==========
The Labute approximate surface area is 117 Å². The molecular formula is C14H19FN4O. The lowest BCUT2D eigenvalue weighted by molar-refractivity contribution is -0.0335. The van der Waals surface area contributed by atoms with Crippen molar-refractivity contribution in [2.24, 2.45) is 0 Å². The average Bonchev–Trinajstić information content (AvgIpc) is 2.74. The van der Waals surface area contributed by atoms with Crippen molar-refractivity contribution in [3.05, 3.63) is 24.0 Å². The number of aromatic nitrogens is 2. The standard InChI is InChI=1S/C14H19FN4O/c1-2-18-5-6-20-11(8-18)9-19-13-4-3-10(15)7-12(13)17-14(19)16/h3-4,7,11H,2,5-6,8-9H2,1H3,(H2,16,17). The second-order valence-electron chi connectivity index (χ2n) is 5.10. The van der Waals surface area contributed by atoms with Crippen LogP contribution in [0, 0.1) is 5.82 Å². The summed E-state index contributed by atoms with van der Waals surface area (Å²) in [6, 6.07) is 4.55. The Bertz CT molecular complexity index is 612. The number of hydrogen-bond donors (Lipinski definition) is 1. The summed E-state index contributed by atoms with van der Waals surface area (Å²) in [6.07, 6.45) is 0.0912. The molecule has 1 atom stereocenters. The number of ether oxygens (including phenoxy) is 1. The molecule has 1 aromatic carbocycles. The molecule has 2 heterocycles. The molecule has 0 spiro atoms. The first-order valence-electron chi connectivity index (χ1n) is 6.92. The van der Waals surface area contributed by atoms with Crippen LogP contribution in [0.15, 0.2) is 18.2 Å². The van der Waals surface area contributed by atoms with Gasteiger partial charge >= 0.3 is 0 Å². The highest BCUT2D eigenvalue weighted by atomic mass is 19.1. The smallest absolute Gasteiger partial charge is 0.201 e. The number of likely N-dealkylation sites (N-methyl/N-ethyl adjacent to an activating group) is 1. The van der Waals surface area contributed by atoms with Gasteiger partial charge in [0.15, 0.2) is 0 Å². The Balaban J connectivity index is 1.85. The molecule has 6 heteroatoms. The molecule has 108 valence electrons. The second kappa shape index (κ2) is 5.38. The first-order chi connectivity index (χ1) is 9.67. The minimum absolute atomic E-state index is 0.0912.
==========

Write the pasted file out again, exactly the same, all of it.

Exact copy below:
The Labute approximate surface area is 117 Å². The molecular formula is C14H19FN4O. The lowest BCUT2D eigenvalue weighted by molar-refractivity contribution is -0.0335. The van der Waals surface area contributed by atoms with Crippen molar-refractivity contribution in [2.24, 2.45) is 0 Å². The average Bonchev–Trinajstić information content (AvgIpc) is 2.74. The van der Waals surface area contributed by atoms with Crippen molar-refractivity contribution in [3.05, 3.63) is 24.0 Å². The number of aromatic nitrogens is 2. The standard InChI is InChI=1S/C14H19FN4O/c1-2-18-5-6-20-11(8-18)9-19-13-4-3-10(15)7-12(13)17-14(19)16/h3-4,7,11H,2,5-6,8-9H2,1H3,(H2,16,17). The second-order valence-electron chi connectivity index (χ2n) is 5.10. The van der Waals surface area contributed by atoms with Crippen LogP contribution in [0, 0.1) is 5.82 Å². The summed E-state index contributed by atoms with van der Waals surface area (Å²) in [6, 6.07) is 4.55. The Bertz CT molecular complexity index is 612. The number of hydrogen-bond donors (Lipinski definition) is 1. The summed E-state index contributed by atoms with van der Waals surface area (Å²) in [6.07, 6.45) is 0.0912. The molecule has 1 atom stereocenters. The number of ether oxygens (including phenoxy) is 1. The molecule has 1 aromatic carbocycles. The molecule has 2 heterocycles. The molecule has 0 spiro atoms. The first-order valence-electron chi connectivity index (χ1n) is 6.92. The van der Waals surface area contributed by atoms with Crippen LogP contribution in [0.15, 0.2) is 18.2 Å². The van der Waals surface area contributed by atoms with Gasteiger partial charge >= 0.3 is 0 Å². The highest BCUT2D eigenvalue weighted by atomic mass is 19.1. The smallest absolute Gasteiger partial charge is 0.201 e. The number of likely N-dealkylation sites (N-methyl/N-ethyl adjacent to an activating group) is 1. The van der Waals surface area contributed by atoms with Gasteiger partial charge in [0.15, 0.2) is 0 Å². The Balaban J connectivity index is 1.85. The molecule has 6 heteroatoms. The molecule has 108 valence electrons. The second kappa shape index (κ2) is 5.38. The first-order chi connectivity index (χ1) is 9.67. The minimum absolute atomic E-state index is 0.0912.